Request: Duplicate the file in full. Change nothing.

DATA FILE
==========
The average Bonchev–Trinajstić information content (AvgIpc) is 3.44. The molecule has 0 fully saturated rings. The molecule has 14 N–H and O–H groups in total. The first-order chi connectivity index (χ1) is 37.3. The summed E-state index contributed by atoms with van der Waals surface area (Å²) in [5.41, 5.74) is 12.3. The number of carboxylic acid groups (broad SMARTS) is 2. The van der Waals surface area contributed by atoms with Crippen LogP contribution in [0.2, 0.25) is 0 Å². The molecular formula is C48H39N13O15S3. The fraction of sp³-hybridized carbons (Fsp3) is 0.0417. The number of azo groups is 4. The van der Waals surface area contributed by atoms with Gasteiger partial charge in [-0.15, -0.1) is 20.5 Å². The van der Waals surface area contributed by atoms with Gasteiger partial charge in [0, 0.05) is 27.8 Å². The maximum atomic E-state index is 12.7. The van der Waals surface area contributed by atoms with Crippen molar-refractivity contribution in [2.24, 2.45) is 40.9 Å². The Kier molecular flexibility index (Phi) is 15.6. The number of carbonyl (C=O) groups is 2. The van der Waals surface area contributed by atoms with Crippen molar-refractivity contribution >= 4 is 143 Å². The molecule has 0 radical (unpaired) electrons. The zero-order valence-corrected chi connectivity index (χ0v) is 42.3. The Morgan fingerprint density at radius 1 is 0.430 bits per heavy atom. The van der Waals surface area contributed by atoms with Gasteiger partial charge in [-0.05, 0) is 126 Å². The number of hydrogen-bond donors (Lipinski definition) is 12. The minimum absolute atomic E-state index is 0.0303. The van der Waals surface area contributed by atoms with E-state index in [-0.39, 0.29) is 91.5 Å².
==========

The average Bonchev–Trinajstić information content (AvgIpc) is 3.44. The molecule has 0 fully saturated rings. The molecule has 14 N–H and O–H groups in total. The first-order chi connectivity index (χ1) is 37.3. The summed E-state index contributed by atoms with van der Waals surface area (Å²) in [5.41, 5.74) is 12.3. The number of carboxylic acid groups (broad SMARTS) is 2. The van der Waals surface area contributed by atoms with Crippen LogP contribution in [0.2, 0.25) is 0 Å². The molecular formula is C48H39N13O15S3. The fraction of sp³-hybridized carbons (Fsp3) is 0.0417. The number of azo groups is 4. The van der Waals surface area contributed by atoms with Gasteiger partial charge in [-0.15, -0.1) is 20.5 Å². The van der Waals surface area contributed by atoms with Gasteiger partial charge in [0, 0.05) is 27.8 Å². The maximum atomic E-state index is 12.7. The van der Waals surface area contributed by atoms with Crippen molar-refractivity contribution in [2.24, 2.45) is 40.9 Å². The Kier molecular flexibility index (Phi) is 15.6. The number of carbonyl (C=O) groups is 2. The van der Waals surface area contributed by atoms with Crippen molar-refractivity contribution >= 4 is 143 Å². The molecule has 0 radical (unpaired) electrons. The zero-order valence-corrected chi connectivity index (χ0v) is 42.3. The Morgan fingerprint density at radius 1 is 0.430 bits per heavy atom. The van der Waals surface area contributed by atoms with Gasteiger partial charge in [-0.05, 0) is 126 Å². The number of hydrogen-bond donors (Lipinski definition) is 12. The minimum absolute atomic E-state index is 0.0303. The van der Waals surface area contributed by atoms with E-state index in [-0.39, 0.29) is 91.5 Å².